• Stephen Marsh

    Dom, I'm not *exactly* sure if this is what Leah was going for, but I think what Leah's talking about is less changing fundamental beliefs and preferences and more about informational completeness. There's a really nice example of this from an episode of House I like using for this, bear with me if I've told it to you before:Basically, what happens is that this woman comes in to Princeton-Plainsboro with repeated, violent seizures. Nobody knows what to do. So House does what he does and has people break into her house, slips her medications, does tests, etc etc etc. He eventually diagnoses her correctly (with tapeworms, I think) and she still refuses treatment. At this point House lets the case go. Basically what's happened here is sort of a permutation of the idea of medical consent, which is an analogue to this: House considered the woman's consent uninformed without the benefit of his diagnosis and is willing to do whatever he wants in order to obtain the correct diagnosis. But once he has that and the woman still refuses treatment, that comes down to a fundamental aesthetic preference, and at that point she's given informed consent — she's chosen to die, even with knowledge that she could be treated. Going back to the original question: I think the way the math-pundit frames the question is that the person in question *can't* know that he or she hates math until he/she's taken higher-level math classes (the ones that deal with more abstract concepts and, as far as what I can tell of Leah's perception of math, have an inviolable intrinsic beauty); the lower-level "toolbox" classes don't count, and if you form your perception of math based on "I didn't like MATH 115 / 120", then your opinion is based on incomplete information that the math-pundit would feel obliged to correct. If the person *still* rejects math, even after experiencing abstract beauty etc, then it's an aesthetic preference. Same applies to Christianity / most religions generally. If you accept the truth claims on rational grounds then you're working on incomplete information (ie you think that some natural process is required for the operation of the universe, which it's not), whereas if you just accept the religion on aesthetic grounds, or Kiekegaard's "leap of faith", or as a cultural performative (as long as you're not hurting anyone / infringing anyone's legal rights / etc), then it's just a (albeit strange) preference.Of course, that might be more relativistic than Leah's willing to be, but those are just my thoughts on the subject. And said mention of the Bulgakov is true, if the post on Madeline Popelka's reading-list-note still holds. Additionally, I'm going to do that myself two or so more books down the line.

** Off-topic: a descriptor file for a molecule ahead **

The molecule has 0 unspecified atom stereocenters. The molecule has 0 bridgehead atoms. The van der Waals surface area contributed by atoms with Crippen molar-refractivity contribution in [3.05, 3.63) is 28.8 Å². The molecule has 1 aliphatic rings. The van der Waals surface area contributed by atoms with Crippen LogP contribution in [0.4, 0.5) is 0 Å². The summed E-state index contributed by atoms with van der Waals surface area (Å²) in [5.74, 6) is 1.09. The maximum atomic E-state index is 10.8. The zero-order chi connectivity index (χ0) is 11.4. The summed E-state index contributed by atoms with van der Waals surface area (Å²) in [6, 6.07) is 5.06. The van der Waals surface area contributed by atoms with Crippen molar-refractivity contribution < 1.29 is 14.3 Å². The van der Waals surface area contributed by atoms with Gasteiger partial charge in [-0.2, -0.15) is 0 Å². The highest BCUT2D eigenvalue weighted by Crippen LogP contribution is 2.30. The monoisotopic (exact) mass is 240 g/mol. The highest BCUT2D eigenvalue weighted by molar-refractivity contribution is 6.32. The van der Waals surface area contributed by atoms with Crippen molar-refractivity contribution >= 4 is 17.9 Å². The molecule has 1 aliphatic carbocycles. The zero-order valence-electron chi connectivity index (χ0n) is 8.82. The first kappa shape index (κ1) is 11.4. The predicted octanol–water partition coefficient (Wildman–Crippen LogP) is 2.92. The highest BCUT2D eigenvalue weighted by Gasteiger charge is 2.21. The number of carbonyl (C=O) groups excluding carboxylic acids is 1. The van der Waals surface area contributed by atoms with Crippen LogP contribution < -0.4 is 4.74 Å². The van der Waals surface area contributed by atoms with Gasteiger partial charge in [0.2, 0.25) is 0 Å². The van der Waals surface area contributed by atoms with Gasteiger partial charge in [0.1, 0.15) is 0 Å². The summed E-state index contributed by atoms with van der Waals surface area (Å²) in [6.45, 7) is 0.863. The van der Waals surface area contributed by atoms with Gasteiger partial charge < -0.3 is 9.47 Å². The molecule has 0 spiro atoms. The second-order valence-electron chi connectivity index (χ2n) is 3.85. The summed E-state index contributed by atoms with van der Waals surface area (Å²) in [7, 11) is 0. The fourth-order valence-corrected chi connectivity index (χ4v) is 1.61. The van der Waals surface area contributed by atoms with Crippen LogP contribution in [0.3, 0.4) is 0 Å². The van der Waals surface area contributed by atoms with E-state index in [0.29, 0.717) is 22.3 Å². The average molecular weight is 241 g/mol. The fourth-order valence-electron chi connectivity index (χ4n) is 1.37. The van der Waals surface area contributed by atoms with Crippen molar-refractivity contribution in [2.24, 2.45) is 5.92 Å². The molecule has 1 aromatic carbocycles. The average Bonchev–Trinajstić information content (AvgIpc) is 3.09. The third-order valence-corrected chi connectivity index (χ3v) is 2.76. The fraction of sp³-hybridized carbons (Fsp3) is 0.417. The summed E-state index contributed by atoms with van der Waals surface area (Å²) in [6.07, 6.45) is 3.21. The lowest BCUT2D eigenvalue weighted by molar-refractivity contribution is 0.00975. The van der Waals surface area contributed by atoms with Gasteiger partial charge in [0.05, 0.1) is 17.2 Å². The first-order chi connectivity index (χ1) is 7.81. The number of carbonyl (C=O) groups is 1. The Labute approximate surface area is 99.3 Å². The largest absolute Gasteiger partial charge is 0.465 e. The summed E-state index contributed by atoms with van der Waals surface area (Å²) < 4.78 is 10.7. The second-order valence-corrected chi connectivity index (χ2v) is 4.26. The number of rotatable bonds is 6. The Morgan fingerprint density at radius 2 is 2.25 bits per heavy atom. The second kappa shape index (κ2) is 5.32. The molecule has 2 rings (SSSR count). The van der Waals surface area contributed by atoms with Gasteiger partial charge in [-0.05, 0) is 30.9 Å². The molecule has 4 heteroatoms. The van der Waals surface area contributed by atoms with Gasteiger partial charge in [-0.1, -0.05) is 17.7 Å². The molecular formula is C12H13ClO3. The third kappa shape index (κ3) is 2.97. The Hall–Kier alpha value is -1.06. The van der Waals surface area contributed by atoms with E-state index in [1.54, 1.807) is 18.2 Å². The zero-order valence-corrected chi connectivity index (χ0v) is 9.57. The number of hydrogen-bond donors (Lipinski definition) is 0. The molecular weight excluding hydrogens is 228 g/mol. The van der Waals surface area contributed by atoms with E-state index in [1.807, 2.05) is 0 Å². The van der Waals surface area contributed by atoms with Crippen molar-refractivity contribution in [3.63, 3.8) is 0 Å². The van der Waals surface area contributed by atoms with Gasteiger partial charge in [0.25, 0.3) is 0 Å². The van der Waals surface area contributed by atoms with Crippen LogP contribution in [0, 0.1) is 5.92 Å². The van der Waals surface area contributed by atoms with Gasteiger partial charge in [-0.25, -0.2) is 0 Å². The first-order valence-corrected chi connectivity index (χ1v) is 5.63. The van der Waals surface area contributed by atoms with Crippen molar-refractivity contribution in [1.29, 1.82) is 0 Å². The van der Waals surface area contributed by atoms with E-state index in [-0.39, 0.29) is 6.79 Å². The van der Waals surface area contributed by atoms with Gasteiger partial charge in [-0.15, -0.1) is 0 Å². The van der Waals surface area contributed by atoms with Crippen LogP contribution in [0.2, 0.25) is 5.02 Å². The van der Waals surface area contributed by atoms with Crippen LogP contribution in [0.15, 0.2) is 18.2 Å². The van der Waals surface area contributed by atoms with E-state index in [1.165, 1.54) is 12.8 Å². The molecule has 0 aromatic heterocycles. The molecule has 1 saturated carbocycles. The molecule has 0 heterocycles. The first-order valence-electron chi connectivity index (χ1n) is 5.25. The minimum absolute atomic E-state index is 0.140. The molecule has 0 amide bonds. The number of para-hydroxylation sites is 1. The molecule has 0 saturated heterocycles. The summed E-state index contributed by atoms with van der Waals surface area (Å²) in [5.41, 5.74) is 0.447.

• Dominick Lawton

    …I remain unconvinced. Even a concern that people stick with Math long enough to make ABSOLUTELY SURE that they don't like it should be on a very different level than a concern about the ultimate integrity of someone's soul (religion) or someone's body and sense of self (drug addiction), or so it seems to me. And Stephen, I think you've got an impoverished set of reasons for faith (not least because it leaves out "experience of the divine" — which lots of people claim to have).

  • Christian H